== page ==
White House press secretary Robert Gibbs last said on Dec. 9 that he hadn’t seen the president smoke in nearly nine months. But Gibbs then was cautious in declaring formally that the president had all-out quit. Asked then if his boss had formally quit smoking, Gibbs hesitated, “For that nine months, yes.  I mean, I don’t -- I’m trying not -- I don’t want to be flip.  I mean, I don’t -- I think the president would be the first one to tell you that it’s a struggle.”

Gibbs then told the story, as he repeated when asked in Tuesday’s White House briefing, that a few White House aides joined the president when he decided to quit, with similar success, he believes.

Copyright 2011 ABC News Radio


DOT: No Electronic Sudden Acceleration in Toyotas

Photo Courtesy - Getty Images(WASHINGTON) -- There is no electronic flaw in Toyota vehicles that could cause sudden acceleration, according to a study released Tuesday by the Department of Transportation.

After a 10-month study in conjunction with NASA engineers and the National Highway Traffic Safety Administration, U.S. Transportation Secretary Ray LaHood announced, "We enlisted the best and brightest engineers to study Toyota's electronics systems, and the verdict is in. There is no electronic-based cause for unintended high-speed acceleration in Toyotas. Period."

The only known causes of the "unsafe and unintended" acceleration in Toyotas were mechanical safety flaws involving the "sticking" accelerators and accelerators becoming trapped underneath the vehicles' floor mat, the study said.

In addition to the findings, the NHTSA announced the agency is considering taking several steps to improving driver safety including requiring a brake override system, making "event data recorders" mandatory in all passenger vehicles and researching the placement of the pedals to "reduce pedal misapplication."

In the past two years, Toyota has recalled nearly eight million of its vehicles due to the pedal malfunctions and paid nearly $50 million in civil penalties after an NHTSA investigation into the problem.

Copyright 2011 ABC News Radio


Donald Rumsfeld Reveals Saddam Hussein Targeted His Daughters

Photo Courtesy - ABC News(NEW YORK) -- Former Secretary of Defense Donald Rumsfeld described what he called an “awkward” moment in a 2003 national security meeting when he was told that Saddam Hussein was offering a $60 million bounty to kill Rumsfeld’s daughters.

“I was concerned,” Rumsfeld told ABC News on Tuesday. “Of course the president and his family had secret service protection. My family did not. And it was a somewhat awkward moment in the meeting,” he said.

The plot also targeted President George W. Bush’s two daughters, Rumsfeld said, and Bush urged him to take it seriously because the administration had killed Hussein’s sons.

“I made a comment like ‘Thank you’ or something and President Bush looked me in the eye and said ‘You better take this seriously,” he said. “And of course I did take it seriously. But I was also realistic that there was not much one could do about that.”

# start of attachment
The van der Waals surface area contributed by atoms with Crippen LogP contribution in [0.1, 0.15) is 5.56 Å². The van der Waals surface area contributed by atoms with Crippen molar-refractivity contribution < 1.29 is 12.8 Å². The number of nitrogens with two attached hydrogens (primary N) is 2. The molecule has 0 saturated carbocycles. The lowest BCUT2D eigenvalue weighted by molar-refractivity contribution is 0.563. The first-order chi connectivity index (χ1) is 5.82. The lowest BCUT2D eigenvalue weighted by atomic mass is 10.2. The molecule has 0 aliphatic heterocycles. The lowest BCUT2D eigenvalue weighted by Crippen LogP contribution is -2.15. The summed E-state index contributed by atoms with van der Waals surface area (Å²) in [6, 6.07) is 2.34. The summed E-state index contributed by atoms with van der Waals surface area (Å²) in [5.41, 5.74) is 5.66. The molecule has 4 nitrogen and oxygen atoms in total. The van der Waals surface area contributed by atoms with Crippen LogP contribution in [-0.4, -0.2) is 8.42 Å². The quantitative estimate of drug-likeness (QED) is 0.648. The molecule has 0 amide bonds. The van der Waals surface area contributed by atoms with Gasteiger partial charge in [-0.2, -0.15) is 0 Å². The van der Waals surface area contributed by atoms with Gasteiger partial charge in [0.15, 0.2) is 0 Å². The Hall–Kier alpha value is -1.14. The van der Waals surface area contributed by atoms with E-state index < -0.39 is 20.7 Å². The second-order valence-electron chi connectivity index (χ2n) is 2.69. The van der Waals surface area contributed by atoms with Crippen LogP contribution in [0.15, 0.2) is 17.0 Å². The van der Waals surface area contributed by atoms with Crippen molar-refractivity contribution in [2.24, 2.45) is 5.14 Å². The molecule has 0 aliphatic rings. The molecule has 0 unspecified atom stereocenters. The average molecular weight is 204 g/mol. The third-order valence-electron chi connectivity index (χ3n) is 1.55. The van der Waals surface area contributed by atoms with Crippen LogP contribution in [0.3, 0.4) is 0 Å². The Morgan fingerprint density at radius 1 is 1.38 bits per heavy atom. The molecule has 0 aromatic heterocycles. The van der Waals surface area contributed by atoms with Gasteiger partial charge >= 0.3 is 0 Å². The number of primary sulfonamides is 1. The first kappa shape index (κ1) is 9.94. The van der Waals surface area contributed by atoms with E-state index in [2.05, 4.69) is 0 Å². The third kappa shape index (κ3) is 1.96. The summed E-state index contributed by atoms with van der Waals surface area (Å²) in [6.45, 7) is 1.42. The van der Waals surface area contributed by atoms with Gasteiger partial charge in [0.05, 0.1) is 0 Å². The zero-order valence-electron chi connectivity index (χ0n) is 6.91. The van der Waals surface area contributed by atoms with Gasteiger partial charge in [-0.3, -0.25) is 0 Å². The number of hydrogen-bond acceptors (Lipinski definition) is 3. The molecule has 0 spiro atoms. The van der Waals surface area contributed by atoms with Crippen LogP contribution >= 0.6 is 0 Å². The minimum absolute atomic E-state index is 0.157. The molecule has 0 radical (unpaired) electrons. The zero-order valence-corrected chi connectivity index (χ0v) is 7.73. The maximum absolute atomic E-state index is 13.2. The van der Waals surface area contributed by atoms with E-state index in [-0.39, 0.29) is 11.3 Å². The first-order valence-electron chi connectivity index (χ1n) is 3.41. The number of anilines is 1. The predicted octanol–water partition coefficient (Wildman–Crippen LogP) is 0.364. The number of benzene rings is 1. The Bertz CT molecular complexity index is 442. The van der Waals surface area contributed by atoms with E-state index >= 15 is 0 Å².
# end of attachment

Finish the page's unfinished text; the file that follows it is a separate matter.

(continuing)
Copyright 2011 ABC News Radio


Zuckerberg Gets Restraining Order Against 'Stalker'

Photo Courtesy - Getty Images(PALO ALTO, Calif.) -- Facebook founder and CEO Mark Zuckerberg obtained a restraining order against 31-year-old Pradeep Manukonda, claiming he is a threat to Zuckerberg, his sister Randi Zuckerberg, and girlfriend, Priscilla Chan.

In legal papers, Zuckerberg said Manukonda tried to "follow, surveil and contact Mr. Zuckerberg using language threatening his personal safety," the entertainment website TMZ reported. Not only did Manukonda send Zuckerberg Facebook messages, he allegedly sent flowers to his home and went to Facebook's Palo Alto offices to ask Zuckerberg for money, according to TMZ.

Copyright 2011 ABC News Radio


Winter Storms Leave Streets Across US Filled with Potholes

Photo Courtesy - Getty Images(NEW YORK) -- Winter storms have brought rain, ice and snow across the U.S. since December, filling streets with potholes and costing drivers hundreds in repairs.

In New York City, repair crews have patched more than 45,000 potholes since the first major snow storm struck the area the day after Christmas.

In Seattle, the city's pothole patrol has already filled in over 6,000 holes this winter, but they still have more to go.

"We currently have a back log of about 200 potholes," said patrol employee Will McMurtry.

Over in Los Angeles, 16,000 potholes have been fixed since rains poured down on the city beginning in December.

Meanwhile, in Indianapolis, up to 15 crews a day are working solely to patch up the city's potholes.  The city's Department of Transportation says it's "using a cold temporary patch mix...but it gets the job done it seals the hole."

Drivers who run over potholes could face costly repair fees.  Blown out tires caused by a shallow pothole can cost over $150 to be replaced.  Running over larger potholes could break mufflers and damage suspension systems, costing drivers as much as $500 and $2000, respectively.

Copyright 2011 ABC News Radio

ABC News Radio